Chapter 16: Walt and Victoria have a classic, unrequited relationship. Do you ever play around with scenarios in which they do get together?
Johnson: Well, in a physical sense they already did in the third book, Kindness Goes Unpunished. Everyone in crime fiction warned me against letting that happen so early and that I shouldn’t let anything happen until the seventeenth or eighteenth book in the series. My response to that was—what kind of women are you dating? That’d never happen. So I went ahead and complicated the characters’ lives. Heck, mine gets more complicated every day; why shouldn’t theirs? So now both Walt and Vic are facing the fallout of this one night, and for me as the writer, it’s fun.
Chapter 16: The plot of this book revolves heavily around a new housing development in a rural area and the culture clashes that ensue. Was this plot inspired by real-life changes in the geography of the region?
Johnson: Absolutely. I write westerns, but I write contemporary westerns and the American West is a place within the throes of change. It’s become much like the rest of the American landscape in the sense that the distance between the haves and the have-nots has grown. The West has always been about distance, and this is simply a book about economic distance. It’s no secret that I base a lot of the plot lines for my books from the local newspapers, and I think that keeps the novels grounded. Mark Twain said, “Real-estate, they’re not making it anymore.” There are modern day range-wars going on in the Rocky Mountain West and that makes for social and dramatic conflict—which you hope makes for good writing.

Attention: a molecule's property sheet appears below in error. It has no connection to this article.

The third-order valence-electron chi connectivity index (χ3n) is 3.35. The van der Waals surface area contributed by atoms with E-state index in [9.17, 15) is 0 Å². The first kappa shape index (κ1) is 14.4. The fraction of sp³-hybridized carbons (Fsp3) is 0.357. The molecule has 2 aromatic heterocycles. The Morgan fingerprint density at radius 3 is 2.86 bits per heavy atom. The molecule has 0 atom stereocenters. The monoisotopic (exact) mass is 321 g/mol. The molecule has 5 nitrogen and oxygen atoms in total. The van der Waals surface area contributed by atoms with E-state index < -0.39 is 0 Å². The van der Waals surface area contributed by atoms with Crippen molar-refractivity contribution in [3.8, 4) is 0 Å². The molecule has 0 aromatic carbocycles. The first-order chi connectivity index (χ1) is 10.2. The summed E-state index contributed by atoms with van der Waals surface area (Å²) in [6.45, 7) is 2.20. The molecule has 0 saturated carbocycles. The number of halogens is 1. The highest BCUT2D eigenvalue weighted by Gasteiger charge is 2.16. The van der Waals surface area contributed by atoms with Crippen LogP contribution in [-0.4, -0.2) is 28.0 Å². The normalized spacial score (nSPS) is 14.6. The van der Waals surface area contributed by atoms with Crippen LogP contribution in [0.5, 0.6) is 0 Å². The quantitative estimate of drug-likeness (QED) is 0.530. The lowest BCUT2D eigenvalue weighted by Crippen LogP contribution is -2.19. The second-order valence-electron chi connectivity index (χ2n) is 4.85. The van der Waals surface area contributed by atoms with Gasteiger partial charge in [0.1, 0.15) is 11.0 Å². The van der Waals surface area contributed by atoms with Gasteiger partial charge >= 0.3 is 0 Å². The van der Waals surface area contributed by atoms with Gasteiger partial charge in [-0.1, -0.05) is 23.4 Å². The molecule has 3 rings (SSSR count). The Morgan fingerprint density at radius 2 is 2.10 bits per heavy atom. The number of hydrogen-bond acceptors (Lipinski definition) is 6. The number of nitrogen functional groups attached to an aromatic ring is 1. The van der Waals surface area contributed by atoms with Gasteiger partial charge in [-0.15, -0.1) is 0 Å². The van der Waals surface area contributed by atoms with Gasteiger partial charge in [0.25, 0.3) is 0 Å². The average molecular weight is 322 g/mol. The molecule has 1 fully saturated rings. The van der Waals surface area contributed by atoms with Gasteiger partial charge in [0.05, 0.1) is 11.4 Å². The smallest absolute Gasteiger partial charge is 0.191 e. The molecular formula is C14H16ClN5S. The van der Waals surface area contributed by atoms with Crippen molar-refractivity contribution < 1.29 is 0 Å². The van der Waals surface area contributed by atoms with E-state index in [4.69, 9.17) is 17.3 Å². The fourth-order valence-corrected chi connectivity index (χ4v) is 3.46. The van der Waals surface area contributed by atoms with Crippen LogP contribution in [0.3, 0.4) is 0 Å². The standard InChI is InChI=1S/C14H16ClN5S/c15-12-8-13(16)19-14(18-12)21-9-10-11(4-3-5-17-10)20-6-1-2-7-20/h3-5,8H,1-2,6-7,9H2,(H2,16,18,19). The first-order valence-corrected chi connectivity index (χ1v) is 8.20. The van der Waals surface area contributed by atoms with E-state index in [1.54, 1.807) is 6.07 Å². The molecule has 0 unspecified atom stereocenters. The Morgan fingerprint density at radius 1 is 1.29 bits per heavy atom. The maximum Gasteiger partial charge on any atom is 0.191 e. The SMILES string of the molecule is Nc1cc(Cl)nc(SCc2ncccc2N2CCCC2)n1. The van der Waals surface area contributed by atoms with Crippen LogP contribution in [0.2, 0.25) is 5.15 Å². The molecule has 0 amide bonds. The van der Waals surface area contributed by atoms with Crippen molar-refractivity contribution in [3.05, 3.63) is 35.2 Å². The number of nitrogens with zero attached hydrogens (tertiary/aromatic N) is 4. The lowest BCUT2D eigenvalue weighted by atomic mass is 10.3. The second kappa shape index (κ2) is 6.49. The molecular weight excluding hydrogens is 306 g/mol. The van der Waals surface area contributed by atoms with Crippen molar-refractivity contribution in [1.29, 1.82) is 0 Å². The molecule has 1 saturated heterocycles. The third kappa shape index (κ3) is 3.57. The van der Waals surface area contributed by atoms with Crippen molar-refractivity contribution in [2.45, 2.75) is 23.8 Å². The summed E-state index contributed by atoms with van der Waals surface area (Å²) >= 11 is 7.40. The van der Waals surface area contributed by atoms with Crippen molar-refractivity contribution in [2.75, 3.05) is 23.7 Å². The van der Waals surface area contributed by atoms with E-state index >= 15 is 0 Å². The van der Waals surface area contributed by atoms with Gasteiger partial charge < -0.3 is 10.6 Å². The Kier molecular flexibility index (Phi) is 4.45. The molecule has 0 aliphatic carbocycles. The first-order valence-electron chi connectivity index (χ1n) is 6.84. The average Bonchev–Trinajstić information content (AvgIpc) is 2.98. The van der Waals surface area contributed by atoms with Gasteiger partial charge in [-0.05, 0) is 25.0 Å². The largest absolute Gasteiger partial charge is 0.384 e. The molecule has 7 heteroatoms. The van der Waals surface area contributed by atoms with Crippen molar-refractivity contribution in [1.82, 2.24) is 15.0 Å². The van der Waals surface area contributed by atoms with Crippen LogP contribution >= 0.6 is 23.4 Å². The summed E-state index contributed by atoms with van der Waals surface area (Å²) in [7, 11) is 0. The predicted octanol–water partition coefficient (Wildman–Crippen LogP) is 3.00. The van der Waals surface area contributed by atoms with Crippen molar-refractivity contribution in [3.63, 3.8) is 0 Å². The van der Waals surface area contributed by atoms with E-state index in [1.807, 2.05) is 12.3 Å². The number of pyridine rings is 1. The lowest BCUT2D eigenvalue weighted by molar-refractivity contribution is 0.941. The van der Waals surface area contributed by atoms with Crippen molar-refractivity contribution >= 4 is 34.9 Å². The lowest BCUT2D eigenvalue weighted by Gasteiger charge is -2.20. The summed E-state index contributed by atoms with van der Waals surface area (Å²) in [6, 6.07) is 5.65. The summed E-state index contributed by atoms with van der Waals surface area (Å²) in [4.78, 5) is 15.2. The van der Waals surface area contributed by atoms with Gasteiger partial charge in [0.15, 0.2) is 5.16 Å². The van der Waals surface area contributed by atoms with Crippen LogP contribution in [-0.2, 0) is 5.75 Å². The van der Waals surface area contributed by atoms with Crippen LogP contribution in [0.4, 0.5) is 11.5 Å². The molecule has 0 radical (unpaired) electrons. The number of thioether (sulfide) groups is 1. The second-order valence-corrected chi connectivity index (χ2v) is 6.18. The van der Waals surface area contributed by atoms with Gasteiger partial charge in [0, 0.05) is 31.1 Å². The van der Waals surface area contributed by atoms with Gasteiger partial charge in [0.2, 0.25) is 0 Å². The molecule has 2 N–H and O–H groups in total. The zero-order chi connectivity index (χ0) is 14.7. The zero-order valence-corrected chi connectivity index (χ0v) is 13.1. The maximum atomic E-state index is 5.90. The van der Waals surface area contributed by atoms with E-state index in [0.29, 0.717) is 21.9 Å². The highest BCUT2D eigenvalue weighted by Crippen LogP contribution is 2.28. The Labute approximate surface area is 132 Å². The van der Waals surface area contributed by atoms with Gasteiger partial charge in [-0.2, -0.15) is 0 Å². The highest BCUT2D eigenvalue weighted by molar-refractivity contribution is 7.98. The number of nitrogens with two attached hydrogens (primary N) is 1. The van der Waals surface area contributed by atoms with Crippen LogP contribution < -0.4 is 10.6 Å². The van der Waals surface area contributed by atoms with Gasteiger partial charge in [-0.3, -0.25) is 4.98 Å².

Chapter 16: You have found commercial and critical success in France, and you have traveled extensively there to promote your books. Do you see differences between the French reader and the American? Why do you think your books resonate so strongly there?
Johnson: I changed Walt’s name to Jerry Lewis, and I think that might’ve had something to do with it … I don’t know. It’s a bit of a puzzler in the sense that of all the countries that I thought the books would take off—France might not have been the first I would’ve chosen. It could be ‘another culture’ thing; they definitely notice the differences between their society and landscape and mine. I think the American West is exotic to them and they read differently, enjoying things that perhaps the American reader takes for granted. The books are character driven, and the French love the characters.
Chapter 16: As a Western writer, do you feel a responsibility to portray the West in any particular way that either adds to or alters the myths of the region?
Johnson: With any type of genre writing, whether it’s western or mystery, you have to realize that there’s going to be a lot of baggage, but I think that’s where the humor comes in handy—for not only pointing up those connections but poking a little fun at them as well. I think the mythos of the American West is powerful enough to take a little lampooning. My readers are like cheap dates; they don’t mind being taken advantage of as long as they’re aware of it.